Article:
Eby has presented no basis for the Court to believe that a more specific definition of Timpte's trade secrets relating to grain hopper trailers or other limitation to Timpte's discovery requests is necessary to enable Eby to properly responds to those requests. Eby's counsel represented to the Court during the telephonic hearing that Eby had begun development of its trailer in or about January 2018 and she was unable to say whether it had as yet begun sales. The grain hopper trailer in question is only one of several types of trailers that Eby manufactures. See https://www.mheby.com/grain-trailers.html. It appears to this Court highly unlikely that Eby has not organized its files in a manner that segregates documents regarding the research, development and marketing of its new product from those regarding its other manufactured products or the products that it sells on behalf of other manufacturers. Nor does it appear likely that the responsive documents would be unreasonable in volume in light of the single product at issue in this case and the short time period involved. In any event, as discussed above, Eby has not made any showing that could justify limiting its discovery obligations based on cost or burden.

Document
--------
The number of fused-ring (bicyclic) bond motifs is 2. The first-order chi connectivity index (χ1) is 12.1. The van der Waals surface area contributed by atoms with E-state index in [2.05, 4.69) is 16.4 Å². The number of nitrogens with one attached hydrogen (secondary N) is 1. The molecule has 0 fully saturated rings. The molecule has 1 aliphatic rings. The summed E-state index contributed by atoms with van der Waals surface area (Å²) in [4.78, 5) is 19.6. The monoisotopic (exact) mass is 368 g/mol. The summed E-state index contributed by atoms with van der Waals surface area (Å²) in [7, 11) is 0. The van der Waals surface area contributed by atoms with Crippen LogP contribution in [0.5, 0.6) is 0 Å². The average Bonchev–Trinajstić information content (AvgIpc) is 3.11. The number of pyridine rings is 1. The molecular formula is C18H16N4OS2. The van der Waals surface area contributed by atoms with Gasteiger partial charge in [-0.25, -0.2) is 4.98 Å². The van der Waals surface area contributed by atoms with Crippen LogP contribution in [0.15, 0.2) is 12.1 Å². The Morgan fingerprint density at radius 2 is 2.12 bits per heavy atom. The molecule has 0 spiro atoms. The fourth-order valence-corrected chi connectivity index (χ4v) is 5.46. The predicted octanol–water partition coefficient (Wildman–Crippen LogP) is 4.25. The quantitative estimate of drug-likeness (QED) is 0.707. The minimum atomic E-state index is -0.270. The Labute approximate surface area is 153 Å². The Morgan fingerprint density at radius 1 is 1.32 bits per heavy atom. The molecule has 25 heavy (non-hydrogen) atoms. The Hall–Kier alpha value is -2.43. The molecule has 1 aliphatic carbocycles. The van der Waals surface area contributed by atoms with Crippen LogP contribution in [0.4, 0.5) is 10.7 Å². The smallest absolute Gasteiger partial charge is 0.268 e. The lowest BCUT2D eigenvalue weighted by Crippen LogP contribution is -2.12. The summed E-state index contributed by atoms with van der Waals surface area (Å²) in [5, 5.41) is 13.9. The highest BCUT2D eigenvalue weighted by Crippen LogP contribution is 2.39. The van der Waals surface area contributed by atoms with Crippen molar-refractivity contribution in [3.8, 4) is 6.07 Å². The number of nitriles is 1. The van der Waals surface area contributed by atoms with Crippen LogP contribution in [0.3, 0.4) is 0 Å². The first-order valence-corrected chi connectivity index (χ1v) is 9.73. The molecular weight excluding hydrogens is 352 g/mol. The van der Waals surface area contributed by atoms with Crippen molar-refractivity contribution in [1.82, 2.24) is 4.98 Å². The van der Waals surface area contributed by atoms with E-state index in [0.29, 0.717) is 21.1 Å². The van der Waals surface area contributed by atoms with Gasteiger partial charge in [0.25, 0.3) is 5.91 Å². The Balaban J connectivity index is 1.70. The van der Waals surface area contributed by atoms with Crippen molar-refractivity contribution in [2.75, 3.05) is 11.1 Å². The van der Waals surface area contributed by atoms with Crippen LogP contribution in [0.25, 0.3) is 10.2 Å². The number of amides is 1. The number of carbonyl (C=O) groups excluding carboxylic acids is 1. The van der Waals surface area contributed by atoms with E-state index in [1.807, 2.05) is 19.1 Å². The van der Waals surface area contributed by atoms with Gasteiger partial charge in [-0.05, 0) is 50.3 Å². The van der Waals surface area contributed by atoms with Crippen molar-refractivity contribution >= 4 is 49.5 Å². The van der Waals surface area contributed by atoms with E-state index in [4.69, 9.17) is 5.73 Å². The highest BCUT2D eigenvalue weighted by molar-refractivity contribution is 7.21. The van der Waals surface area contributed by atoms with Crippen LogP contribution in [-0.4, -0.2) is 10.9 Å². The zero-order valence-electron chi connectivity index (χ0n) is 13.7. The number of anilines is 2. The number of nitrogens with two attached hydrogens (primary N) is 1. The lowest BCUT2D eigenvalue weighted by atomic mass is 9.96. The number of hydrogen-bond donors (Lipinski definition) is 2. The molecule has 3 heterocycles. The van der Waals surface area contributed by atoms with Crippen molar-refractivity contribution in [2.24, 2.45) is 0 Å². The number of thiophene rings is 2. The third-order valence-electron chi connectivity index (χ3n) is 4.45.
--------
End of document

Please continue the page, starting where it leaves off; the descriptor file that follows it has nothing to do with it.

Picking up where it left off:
For these reasons, Eby has failed to convince the Court that a more specific definition of Timpte's alleged trade secrets is required at this juncture in the litigation. Nor, with the exception of the information addressed infra in Section I(C), has Eby convinced the Court that Timpte's discovery requests are themselves unreasonable or disproportionate.

         C. Timpte Is Not Entitled to Conduct Discovery Regarding Potential Claims for Breach of Contract

         Timpte asserts that it should be permitted to conduct extensive discovery regarding whether Eby might have breached its contract with Timpte in general and, in particular, regarding whether Eby complied with its contractual obligation to use its best efforts to fully exploit the sales potential of Timpte's trailers. See Letter of Andre R. Barry, Esquire to Carol Steinour Young, Esquire at 2 (May 7, 2019). That assertion lacks substance. The declaration that Eby seeks in this action is that it has not violated Timpte's intellectual property rights in its development of its own competing trailer, that it lawfully terminated the parties' contract, which, by its terms permitted either party to terminate automatically on the defined expiration date of December 31, 2018, Compl. Attachment A, at ¶ 7, and that it is not obligated to return trailer parts that it previously purchased from Timpte or to disclose its customer list. Id. ¶ 48. There is no claim in this action for breach of contract or regarding Eby's performance of the contract during its term. In the absence of any claim or defense based on the adequacy of Eby's efforts in performing the contract, this Court will not permit Timpte to engage in a classic “fishing expedition” in search of a possible basis for it to assert its own claims.[3] Therefore, Eby shall not be required to respond to discovery requests related to the quality of its efforts to fully exploit the sales potential of Timpte's trailers.